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HMRC internal manual

National Insurance Manual

Class 1 NICs : Earnings of employees and office holders : 'Golden hellos' - inducement payments

Employers, and occasionally interested third parties, sometimes make inducement payments – often referred to as ‘golden hellos’ – to employees to recruit their services. These payments are normally paid when the employee is:

  • engaged under a contract of service ; or
  • acting under an implied contract of service.

An example of an implied contract would be where someone leaves one company and immediately receives an inducement payment from another company, even though the new company may not want them to take up the duties of the employment until some future date. In such a case the person concerned is regarded as an employee of the new company as soon as they decide that they will work for that company.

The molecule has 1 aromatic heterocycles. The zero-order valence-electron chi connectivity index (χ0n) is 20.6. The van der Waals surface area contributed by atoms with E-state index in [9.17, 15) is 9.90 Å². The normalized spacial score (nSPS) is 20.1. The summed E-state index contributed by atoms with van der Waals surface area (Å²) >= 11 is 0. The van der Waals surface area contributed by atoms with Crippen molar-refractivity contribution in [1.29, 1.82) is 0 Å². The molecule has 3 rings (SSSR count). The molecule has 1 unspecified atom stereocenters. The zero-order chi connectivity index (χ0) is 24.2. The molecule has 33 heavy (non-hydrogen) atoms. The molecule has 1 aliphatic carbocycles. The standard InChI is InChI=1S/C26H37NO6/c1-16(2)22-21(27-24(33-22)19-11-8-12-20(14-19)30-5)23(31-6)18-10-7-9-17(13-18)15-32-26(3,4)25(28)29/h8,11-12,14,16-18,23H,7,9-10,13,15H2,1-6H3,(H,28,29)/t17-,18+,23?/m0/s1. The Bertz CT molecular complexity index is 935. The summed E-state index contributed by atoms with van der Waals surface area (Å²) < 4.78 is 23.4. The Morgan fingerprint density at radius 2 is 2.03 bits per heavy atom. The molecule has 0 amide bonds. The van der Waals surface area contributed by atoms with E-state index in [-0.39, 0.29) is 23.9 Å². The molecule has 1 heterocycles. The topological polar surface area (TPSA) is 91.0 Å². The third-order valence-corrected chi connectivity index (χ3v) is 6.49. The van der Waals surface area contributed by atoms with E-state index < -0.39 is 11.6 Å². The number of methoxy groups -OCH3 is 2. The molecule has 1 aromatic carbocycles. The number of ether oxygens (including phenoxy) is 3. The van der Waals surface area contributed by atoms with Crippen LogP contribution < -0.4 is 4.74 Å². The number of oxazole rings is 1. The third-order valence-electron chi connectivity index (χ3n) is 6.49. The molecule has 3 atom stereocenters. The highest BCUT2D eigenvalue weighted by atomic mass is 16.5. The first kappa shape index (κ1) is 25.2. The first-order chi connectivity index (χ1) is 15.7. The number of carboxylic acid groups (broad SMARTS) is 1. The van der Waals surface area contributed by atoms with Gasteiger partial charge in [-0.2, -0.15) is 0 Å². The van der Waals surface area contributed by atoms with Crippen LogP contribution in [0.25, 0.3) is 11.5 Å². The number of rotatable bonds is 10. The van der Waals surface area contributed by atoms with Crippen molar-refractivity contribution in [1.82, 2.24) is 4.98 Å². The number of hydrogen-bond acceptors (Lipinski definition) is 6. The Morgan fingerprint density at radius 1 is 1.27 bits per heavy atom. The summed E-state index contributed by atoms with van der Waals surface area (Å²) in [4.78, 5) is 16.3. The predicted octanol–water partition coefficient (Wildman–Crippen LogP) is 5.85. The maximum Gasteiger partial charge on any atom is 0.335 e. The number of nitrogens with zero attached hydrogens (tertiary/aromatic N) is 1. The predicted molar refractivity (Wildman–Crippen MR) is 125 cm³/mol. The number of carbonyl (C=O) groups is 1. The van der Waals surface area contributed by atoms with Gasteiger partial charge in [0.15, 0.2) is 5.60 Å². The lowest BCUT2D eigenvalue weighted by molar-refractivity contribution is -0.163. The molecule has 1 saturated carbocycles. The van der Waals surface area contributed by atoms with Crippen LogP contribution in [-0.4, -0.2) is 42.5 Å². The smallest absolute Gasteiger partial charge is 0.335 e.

There may be a letter from the individual or an entry in the company’s minute book which confirms their acceptance of the employment. The date of the letter or entry should be accepted as the date of the individual’s decision.

A payment to induce someone to take up an office or employment is liable for NICs if it is a payment derived from the employment. It will be derived from the employment where it is made to reward or thank the individual for joining the workforce. It is therefore very important to establish all the facts concerning an inducement payment in order to be able to decide whether the payment is derived from the employment (as required by section 3(1) of the Social Security Contributions and Benefits Act 1992 – see NIM02010) or whether it is made for some other reason.

Useful guidance on relevant tax case law can be found at EIM 00700 (previously SE00700)